Subscription arrangements for a continuous supply of printer ink might help home businesses minimize costs if necessary. Purchasing renewed cartridges or refilling them yourself is a difficult task: Many printers will not recognize cartridges that are not brand new and were not obtained straight from the manufacturer.

4. Paper handling

Every printer can handle 8.5 by 11 paper, but what about legal envelopes, index cards, and glossy stock? Fortunately, many printers now have specialized feed trays for printing on specialty papers with odd sizes or weights, making it easier to deal with those circumstances when they arise. 

Consider the size of the input tray in this case: Smaller trays will demand you to add paper on a regular basis, whereas a 250-page hopper would only require it once a month.

5. Duplexing (two-sided printing or scanning)

Automatic duplexing is a feature that is becoming increasingly popular and is regarded to be a significant benefit. Duplexing is the process of printing or scanning both sides of a sheet without having to physically flip the paper over. Duplexing is performed on a printer by printing the first side of the page, then bringing the paperback through the printer, flipping it over, and printing the second side.

Many all-in-one devices with a scanner that has an automated document feeder (ADF) also offer duplexing, which allows you to scan both sides of the page as the document feeds through the ADF. Without an automated document feeder, an all-in-one printer cannot do a duplex scan without you turning the sheet over on the scan glass.

If you often scan two-sided pages, such as those clipped from a magazine, duplex scanning is a huge time saver.

Famous brands

1. Canon 

Canon is a well-known brand in the photography and printing industries. They offer a vast inventory of printers to satisfy the demands of both ordinary customers and businesses, with their most popular lines being the PIXMA and imageCLASS lines. 

They manufacture both inkjet and laser printers, in color and monochrome, and provide a wide range of price points. Because of their photographic knowledge, their printers are typically the go-to solution for both casual and professional picture printing.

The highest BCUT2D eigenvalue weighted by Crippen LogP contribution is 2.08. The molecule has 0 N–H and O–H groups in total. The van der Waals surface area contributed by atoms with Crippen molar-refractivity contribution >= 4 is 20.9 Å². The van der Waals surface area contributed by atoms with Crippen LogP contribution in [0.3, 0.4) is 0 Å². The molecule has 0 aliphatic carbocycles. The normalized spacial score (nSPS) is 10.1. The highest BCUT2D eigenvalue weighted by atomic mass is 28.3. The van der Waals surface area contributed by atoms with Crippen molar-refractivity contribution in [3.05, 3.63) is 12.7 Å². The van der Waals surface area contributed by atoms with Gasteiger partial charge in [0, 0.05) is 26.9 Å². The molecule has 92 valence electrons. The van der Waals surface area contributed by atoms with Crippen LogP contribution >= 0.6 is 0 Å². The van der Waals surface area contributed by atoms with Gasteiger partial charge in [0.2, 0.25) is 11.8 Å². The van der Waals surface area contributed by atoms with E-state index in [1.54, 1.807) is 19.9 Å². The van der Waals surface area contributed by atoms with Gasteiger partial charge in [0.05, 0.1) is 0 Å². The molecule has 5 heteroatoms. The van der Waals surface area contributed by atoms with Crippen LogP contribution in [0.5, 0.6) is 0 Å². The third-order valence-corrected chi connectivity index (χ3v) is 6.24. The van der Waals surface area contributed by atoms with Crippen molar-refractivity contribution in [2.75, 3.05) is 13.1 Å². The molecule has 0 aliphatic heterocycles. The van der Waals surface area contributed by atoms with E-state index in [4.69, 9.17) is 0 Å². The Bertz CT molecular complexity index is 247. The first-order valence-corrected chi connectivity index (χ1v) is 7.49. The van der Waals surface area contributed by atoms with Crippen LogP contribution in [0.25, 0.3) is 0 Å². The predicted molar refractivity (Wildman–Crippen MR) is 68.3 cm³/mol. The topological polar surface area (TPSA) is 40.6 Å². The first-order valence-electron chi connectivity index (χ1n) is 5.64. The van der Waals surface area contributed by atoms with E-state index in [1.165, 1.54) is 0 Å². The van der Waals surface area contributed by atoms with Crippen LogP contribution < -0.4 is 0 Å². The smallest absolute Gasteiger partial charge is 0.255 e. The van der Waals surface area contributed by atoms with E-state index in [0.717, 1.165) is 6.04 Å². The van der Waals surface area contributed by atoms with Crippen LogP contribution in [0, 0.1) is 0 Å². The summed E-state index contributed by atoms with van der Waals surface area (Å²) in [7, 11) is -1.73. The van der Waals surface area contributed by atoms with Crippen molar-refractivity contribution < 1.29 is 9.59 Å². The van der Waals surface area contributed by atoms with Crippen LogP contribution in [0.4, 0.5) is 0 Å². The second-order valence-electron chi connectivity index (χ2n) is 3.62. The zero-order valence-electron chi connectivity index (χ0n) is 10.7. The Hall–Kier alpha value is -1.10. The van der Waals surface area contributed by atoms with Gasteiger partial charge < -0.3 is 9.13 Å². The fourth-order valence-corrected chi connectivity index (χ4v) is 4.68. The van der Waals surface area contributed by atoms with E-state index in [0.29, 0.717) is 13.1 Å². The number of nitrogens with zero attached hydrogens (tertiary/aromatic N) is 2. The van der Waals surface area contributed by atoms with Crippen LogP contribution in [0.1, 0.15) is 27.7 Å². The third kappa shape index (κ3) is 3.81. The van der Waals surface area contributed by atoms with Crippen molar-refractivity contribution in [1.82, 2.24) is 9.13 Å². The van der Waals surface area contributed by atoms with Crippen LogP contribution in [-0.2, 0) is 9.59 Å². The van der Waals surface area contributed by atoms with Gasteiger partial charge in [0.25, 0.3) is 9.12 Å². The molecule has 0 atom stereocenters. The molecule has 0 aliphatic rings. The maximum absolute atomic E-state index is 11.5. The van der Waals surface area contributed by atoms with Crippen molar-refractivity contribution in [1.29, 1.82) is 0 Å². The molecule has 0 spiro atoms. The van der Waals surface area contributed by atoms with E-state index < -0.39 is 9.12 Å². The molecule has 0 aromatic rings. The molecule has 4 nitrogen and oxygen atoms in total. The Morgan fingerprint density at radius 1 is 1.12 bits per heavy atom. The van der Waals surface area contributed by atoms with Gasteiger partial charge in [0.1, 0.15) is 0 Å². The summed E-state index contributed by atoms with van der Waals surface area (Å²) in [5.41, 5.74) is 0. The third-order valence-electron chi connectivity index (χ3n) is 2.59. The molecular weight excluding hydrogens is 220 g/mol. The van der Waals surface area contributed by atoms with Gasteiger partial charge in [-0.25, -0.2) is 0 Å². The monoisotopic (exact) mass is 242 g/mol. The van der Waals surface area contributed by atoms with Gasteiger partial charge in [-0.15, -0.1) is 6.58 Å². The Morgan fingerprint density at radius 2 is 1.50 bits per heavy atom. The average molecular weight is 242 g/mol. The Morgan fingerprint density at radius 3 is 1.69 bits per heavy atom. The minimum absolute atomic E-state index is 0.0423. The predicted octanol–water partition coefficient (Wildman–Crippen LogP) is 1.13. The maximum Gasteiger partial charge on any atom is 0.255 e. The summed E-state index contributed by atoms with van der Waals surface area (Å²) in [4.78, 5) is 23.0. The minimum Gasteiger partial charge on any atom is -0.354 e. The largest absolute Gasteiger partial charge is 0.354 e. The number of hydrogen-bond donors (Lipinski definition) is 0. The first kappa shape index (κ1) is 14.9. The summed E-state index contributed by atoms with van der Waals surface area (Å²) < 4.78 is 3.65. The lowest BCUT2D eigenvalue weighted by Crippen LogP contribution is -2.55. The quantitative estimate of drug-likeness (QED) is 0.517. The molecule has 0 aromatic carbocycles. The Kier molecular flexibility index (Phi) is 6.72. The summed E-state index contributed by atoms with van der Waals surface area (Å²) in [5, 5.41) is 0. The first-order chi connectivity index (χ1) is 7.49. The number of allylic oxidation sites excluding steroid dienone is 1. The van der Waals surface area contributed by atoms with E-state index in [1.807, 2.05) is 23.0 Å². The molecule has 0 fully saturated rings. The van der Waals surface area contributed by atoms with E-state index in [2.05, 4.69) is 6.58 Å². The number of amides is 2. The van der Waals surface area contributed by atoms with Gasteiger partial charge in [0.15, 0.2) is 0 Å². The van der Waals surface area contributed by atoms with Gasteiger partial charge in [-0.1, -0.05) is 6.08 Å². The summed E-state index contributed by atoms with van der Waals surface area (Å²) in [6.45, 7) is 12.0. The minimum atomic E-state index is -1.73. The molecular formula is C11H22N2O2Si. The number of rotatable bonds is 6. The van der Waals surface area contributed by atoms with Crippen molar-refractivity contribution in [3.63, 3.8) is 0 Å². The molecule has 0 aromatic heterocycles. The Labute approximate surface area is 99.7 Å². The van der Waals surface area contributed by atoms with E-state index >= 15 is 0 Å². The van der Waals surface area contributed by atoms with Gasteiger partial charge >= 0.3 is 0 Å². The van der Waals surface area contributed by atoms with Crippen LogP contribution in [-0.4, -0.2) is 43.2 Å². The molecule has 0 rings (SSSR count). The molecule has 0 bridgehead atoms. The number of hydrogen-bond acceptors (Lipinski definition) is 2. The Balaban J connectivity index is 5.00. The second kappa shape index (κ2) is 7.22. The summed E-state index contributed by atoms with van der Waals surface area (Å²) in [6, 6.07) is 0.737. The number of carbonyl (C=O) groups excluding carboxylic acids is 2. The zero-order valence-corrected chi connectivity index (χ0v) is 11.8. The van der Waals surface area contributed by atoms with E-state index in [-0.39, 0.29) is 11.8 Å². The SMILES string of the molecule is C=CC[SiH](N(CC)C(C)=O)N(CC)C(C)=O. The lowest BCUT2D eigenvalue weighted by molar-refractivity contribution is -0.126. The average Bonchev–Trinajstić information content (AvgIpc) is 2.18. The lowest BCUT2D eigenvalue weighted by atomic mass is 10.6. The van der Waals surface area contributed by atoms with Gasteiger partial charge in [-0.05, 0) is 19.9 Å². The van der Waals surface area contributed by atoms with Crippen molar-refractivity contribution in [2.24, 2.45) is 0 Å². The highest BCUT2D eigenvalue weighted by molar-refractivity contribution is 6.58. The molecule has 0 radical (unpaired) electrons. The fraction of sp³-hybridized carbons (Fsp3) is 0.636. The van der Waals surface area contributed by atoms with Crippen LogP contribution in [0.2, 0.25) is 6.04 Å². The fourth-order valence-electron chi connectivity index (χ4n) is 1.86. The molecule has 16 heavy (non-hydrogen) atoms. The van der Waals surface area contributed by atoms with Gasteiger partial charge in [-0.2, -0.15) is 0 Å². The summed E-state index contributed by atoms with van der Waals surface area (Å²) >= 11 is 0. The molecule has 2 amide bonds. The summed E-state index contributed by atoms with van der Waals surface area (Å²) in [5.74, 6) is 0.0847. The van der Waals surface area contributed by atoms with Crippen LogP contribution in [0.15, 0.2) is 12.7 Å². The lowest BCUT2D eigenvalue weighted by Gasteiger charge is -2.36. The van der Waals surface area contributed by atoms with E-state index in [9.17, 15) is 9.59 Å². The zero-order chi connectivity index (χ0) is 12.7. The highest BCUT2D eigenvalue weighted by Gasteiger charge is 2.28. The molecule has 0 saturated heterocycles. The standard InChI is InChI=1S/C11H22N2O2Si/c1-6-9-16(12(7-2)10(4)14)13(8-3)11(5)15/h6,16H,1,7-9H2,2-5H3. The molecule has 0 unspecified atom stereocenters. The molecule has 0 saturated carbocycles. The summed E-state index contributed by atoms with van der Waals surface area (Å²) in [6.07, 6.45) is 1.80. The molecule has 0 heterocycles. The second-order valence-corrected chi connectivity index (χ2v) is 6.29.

Canon printers usually have flatter design than other brands; therefore, if you lack space in your room, a Canon printer would be a good choice.

2. Epson 

Epson is a printer manufacturer that produces a wide range of printers to meet the demands of most ordinary families as well as small and large companies. 

Aside from specialist printers such as label printers and disc printers, their consumer-level all-in-ones are primarily inkjets, since they haven't made laser printers in a long time. Having said that, they have a staggering array of inkjet printers for virtually any use, with the WorkForce, Expression, and EcoTank lines being the most popular.

Epson printers also have exceptional scanning capabilities, ensuring not the output, but the input be good.

3. Brother  

Brother is a firm that manufactures printers that are tailored to the demands of small businesses, whether you operate from home or in a small office. They specialize in laser printers, which allow you to optimize your page yields, which is ideal if you're printing forms. 

They also have a few inkjet printers, so adding a dash of color to graphs is simple. Overall, they retain fast print rates, allowing you to get your report out the door as soon as feasible.

As for designs, Brother products are designed to be bosses. Brother printers are mostly black, sturdy, and durable.

4. HP 

HP, often known as Hewlett-Packard, is a consumer electronics company that specializes in computer-related goods such as printers. They produce a wide range of printers, including inkjet and laser, color and monochrome, all-in-one and printer-only models. While their choices might be overwhelming, they are divided into numerous lines to better meet your demands.